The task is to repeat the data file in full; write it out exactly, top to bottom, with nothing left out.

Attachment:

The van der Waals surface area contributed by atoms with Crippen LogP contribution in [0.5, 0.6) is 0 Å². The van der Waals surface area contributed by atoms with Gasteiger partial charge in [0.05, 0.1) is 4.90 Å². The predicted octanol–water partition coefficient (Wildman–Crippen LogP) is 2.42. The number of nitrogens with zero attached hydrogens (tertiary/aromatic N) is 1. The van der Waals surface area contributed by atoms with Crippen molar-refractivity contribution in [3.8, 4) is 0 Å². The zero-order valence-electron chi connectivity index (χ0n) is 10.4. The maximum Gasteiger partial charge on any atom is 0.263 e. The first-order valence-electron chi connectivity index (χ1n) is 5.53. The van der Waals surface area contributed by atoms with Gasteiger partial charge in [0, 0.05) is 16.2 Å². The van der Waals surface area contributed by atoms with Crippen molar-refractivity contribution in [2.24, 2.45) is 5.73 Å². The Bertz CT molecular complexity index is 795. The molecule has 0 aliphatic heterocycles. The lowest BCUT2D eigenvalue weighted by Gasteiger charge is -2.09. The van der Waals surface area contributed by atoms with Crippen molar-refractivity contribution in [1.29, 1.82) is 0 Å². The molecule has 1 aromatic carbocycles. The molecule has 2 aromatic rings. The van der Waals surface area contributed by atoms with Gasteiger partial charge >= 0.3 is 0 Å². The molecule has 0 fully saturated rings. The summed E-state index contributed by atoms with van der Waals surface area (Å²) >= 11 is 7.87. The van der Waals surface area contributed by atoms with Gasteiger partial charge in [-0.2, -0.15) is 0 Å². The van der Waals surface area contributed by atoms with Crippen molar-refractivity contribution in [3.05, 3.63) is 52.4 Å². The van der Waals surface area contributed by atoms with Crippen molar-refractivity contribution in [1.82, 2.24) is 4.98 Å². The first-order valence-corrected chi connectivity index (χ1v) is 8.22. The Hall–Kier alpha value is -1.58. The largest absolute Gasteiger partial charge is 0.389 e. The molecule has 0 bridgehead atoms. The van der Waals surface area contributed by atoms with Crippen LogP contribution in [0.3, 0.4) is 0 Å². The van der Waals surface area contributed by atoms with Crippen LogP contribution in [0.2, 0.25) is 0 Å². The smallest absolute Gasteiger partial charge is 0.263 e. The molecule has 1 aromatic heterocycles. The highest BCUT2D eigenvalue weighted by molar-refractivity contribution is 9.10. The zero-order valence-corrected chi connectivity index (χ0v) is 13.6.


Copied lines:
The van der Waals surface area contributed by atoms with Crippen LogP contribution in [0.5, 0.6) is 0 Å². The van der Waals surface area contributed by atoms with Gasteiger partial charge in [0.05, 0.1) is 4.90 Å². The predicted octanol–water partition coefficient (Wildman–Crippen LogP) is 2.42. The number of nitrogens with zero attached hydrogens (tertiary/aromatic N) is 1. The van der Waals surface area contributed by atoms with Crippen molar-refractivity contribution in [3.8, 4) is 0 Å². The zero-order valence-electron chi connectivity index (χ0n) is 10.4. The maximum Gasteiger partial charge on any atom is 0.263 e. The first-order valence-electron chi connectivity index (χ1n) is 5.53. The van der Waals surface area contributed by atoms with Gasteiger partial charge in [0, 0.05) is 16.2 Å². The van der Waals surface area contributed by atoms with Crippen molar-refractivity contribution in [2.24, 2.45) is 5.73 Å². The Bertz CT molecular complexity index is 795. The molecule has 0 aliphatic heterocycles. The lowest BCUT2D eigenvalue weighted by Gasteiger charge is -2.09. The van der Waals surface area contributed by atoms with Crippen molar-refractivity contribution in [1.29, 1.82) is 0 Å². The molecule has 1 aromatic carbocycles. The molecule has 2 aromatic rings. The van der Waals surface area contributed by atoms with Gasteiger partial charge >= 0.3 is 0 Å². The molecule has 0 fully saturated rings. The summed E-state index contributed by atoms with van der Waals surface area (Å²) >= 11 is 7.87. The van der Waals surface area contributed by atoms with Gasteiger partial charge in [-0.2, -0.15) is 0 Å². The van der Waals surface area contributed by atoms with Crippen molar-refractivity contribution in [3.05, 3.63) is 52.4 Å². The van der Waals surface area contributed by atoms with Crippen molar-refractivity contribution in [1.82, 2.24) is 4.98 Å². The first-order valence-corrected chi connectivity index (χ1v) is 8.22. The Hall–Kier alpha value is -1.58. The largest absolute Gasteiger partial charge is 0.389 e. The molecule has 0 bridgehead atoms. The van der Waals surface area contributed by atoms with Crippen LogP contribution in [0.3, 0.4) is 0 Å². The van der Waals surface area contributed by atoms with Crippen LogP contribution in [0.2, 0.25) is 0 Å². The smallest absolute Gasteiger partial charge is 0.263 e. The molecule has 1 aromatic heterocycles. The highest BCUT2D eigenvalue weighted by molar-refractivity contribution is 9.10. The zero-order valence-corrected chi connectivity index (χ0v) is 13.6.